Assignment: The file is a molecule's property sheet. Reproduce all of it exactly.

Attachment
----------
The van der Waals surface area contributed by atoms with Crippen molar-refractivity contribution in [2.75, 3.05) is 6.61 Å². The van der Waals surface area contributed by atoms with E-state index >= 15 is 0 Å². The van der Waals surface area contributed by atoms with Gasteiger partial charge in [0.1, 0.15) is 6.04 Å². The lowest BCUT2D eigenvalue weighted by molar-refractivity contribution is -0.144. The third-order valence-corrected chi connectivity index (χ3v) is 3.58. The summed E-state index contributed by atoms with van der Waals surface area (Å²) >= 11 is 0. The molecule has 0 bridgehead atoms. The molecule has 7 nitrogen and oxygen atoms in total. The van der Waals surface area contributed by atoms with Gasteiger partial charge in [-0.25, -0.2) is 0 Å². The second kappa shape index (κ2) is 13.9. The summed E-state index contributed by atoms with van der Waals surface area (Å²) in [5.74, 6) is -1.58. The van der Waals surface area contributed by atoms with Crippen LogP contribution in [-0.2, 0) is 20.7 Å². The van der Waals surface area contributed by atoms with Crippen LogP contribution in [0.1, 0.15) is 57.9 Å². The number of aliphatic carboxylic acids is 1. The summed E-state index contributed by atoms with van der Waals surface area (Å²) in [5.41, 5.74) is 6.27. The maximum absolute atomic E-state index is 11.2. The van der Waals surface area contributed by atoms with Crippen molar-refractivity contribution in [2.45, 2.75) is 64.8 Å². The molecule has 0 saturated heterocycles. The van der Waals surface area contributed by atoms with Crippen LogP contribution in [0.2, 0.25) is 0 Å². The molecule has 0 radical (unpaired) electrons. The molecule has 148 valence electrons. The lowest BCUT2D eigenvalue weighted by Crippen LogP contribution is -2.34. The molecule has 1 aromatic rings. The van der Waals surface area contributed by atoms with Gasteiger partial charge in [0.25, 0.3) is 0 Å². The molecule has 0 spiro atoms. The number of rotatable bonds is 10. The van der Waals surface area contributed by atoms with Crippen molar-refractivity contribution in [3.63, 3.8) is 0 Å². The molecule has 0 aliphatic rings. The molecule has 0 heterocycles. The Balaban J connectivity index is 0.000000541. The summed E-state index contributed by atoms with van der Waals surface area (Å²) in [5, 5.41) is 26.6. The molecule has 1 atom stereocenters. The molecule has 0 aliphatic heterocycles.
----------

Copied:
The van der Waals surface area contributed by atoms with Crippen molar-refractivity contribution in [2.75, 3.05) is 6.61 Å². The van der Waals surface area contributed by atoms with E-state index >= 15 is 0 Å². The van der Waals surface area contributed by atoms with Gasteiger partial charge in [0.1, 0.15) is 6.04 Å². The lowest BCUT2D eigenvalue weighted by molar-refractivity contribution is -0.144. The third-order valence-corrected chi connectivity index (χ3v) is 3.58. The summed E-state index contributed by atoms with van der Waals surface area (Å²) >= 11 is 0. The molecule has 0 bridgehead atoms. The molecule has 7 nitrogen and oxygen atoms in total. The van der Waals surface area contributed by atoms with Gasteiger partial charge in [-0.25, -0.2) is 0 Å². The second kappa shape index (κ2) is 13.9. The summed E-state index contributed by atoms with van der Waals surface area (Å²) in [5.74, 6) is -1.58. The van der Waals surface area contributed by atoms with Crippen LogP contribution in [-0.2, 0) is 20.7 Å². The van der Waals surface area contributed by atoms with Crippen LogP contribution in [0.1, 0.15) is 57.9 Å². The number of aliphatic carboxylic acids is 1. The summed E-state index contributed by atoms with van der Waals surface area (Å²) in [5.41, 5.74) is 6.27. The maximum absolute atomic E-state index is 11.2. The van der Waals surface area contributed by atoms with Crippen molar-refractivity contribution in [2.45, 2.75) is 64.8 Å². The molecule has 0 saturated heterocycles. The van der Waals surface area contributed by atoms with Crippen LogP contribution in [0.2, 0.25) is 0 Å². The molecule has 0 radical (unpaired) electrons. The molecule has 148 valence electrons. The lowest BCUT2D eigenvalue weighted by Crippen LogP contribution is -2.34. The molecule has 1 aromatic rings. The van der Waals surface area contributed by atoms with Gasteiger partial charge in [0.25, 0.3) is 0 Å². The molecule has 0 spiro atoms. The number of rotatable bonds is 10. The van der Waals surface area contributed by atoms with Crippen molar-refractivity contribution in [3.63, 3.8) is 0 Å². The molecule has 0 aliphatic rings. The molecule has 0 heterocycles. The Balaban J connectivity index is 0.000000541. The summed E-state index contributed by atoms with van der Waals surface area (Å²) in [5, 5.41) is 26.6. The molecule has 1 atom stereocenters. The molecule has 0 aliphatic heterocycles.